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2014 WINTER NEWSLETTER But First…Ice Fishing on the Prairie Sven and Ole heard so much about the good ice fishing on Hoffer Lake, by McClusky, they decided to try it. On the way they stopped at the local bait shop to buy bait and tackle. Sven said to Ole, "We're going to need an ice pick." They got it and took off. About two hours later Ole was back at the shop , "We're going to need another dozen ice picks." The shopkeeper sold Ole the picks, and he left. But an hour later Sven came back and said, "We need all the ice picks you've got." The shopkeeper became alarmed, "How you boys doing out there?" "Not too good," said Sven. "We haven't got the boat in the water yet."

----------------------------------------Greetings All! While we are used to tough winters in North Dakota it seems nearly everyone is getting a taste of winter’s worst this year. Our winter at the ranch started early, with -25 below temps in early December and lots of snow. It has not improved much from there. We tend to get either “open” winters with little snow or more traditional winters with lots of snow. Looks like 2014 will be the latter. Long winters are tough on the resident wildlife of course but usually have the opposite effect on waterfowl, as more snow equals more run-off and full spring ponds -- and increased spring waterfowl production. The weather during spring nesting season also has a direct impact on the nesting success of our upland birds, namely pheasants,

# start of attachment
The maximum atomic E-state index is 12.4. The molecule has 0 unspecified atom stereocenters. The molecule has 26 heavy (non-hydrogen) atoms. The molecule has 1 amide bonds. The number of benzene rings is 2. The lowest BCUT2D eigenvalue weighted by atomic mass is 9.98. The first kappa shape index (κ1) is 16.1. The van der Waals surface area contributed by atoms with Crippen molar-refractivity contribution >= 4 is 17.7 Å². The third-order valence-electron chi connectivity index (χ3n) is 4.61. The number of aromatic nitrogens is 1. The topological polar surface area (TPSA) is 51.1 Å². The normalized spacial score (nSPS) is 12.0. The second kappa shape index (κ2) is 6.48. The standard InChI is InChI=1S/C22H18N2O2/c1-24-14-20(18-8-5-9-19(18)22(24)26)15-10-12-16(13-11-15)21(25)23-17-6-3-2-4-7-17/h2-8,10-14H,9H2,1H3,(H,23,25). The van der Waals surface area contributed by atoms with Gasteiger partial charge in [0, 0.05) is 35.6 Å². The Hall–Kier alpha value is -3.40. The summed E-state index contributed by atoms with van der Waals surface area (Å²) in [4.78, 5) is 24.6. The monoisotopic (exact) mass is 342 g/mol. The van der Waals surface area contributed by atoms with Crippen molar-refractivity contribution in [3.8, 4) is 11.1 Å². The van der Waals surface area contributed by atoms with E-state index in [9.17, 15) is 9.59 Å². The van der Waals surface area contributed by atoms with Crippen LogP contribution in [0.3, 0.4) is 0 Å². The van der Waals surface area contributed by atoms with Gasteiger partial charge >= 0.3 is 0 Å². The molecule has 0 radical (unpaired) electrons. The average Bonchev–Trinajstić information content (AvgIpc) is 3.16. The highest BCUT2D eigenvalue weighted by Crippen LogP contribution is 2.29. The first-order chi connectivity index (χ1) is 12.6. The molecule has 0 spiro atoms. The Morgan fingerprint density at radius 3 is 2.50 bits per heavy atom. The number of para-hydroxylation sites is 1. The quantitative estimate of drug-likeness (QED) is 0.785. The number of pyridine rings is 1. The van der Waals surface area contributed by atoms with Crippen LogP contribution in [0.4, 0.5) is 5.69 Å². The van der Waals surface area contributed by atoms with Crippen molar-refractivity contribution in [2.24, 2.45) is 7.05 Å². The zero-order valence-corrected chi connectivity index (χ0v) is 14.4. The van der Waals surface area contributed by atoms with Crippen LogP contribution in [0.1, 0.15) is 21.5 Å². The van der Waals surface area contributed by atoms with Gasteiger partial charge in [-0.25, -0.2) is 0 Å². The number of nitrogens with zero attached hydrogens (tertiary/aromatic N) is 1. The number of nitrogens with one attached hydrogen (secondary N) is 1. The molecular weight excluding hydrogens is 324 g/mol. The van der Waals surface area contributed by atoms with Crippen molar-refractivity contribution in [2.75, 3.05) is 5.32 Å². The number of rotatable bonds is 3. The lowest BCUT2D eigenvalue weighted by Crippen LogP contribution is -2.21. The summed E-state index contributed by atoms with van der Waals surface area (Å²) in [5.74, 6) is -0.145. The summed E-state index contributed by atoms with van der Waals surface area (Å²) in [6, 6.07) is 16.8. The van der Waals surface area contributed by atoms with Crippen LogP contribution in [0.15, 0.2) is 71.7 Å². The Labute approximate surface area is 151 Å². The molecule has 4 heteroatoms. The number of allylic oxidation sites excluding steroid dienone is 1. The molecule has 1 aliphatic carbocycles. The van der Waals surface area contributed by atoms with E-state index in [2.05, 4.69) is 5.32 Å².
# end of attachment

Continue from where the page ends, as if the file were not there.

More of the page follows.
huns and sharp-tail grouse. Cold and wet weather results in fewer successful nests and poor brood production. But this remains to be seen; it is not unusual for a harsh winter on the northern plains to be followed by a mild spring.

ON THE LEGISLATIVE FRONT Despite winter’s icy lock on the landscape there are still a few things happening in the background relating to North Dakota wildlife. For nonresident hunters, our state legislature holds the key to how and when and how much it will cost to hunt in North Dakota. The good news is that the legislature is NOT in session this year, so the rules and hunting frameworks we had last year should remain relatively the same for 2014. Modest license fee increases were imposed by the legislature to take effect in 2014 for both residents and nonresidents, but nothing major. The ND Game and Fish Department operates on these fees so the $$ are being put to good use. We don’t anticipate any onerous non-resident license quotas or other nonsense, at least not until the legislature gathers again in 2015. Realistically, the oil boom in western North Dakota (well west of our ranch) is taking up a lot of time and energy at the statehouse these days and non-resident hunting issues have been put on the backburner.

ND GAME AND FISH DEPARTMENT ACTIVITIES We attended the local fall ND Fish and Game Department Advisory Meeting in December. These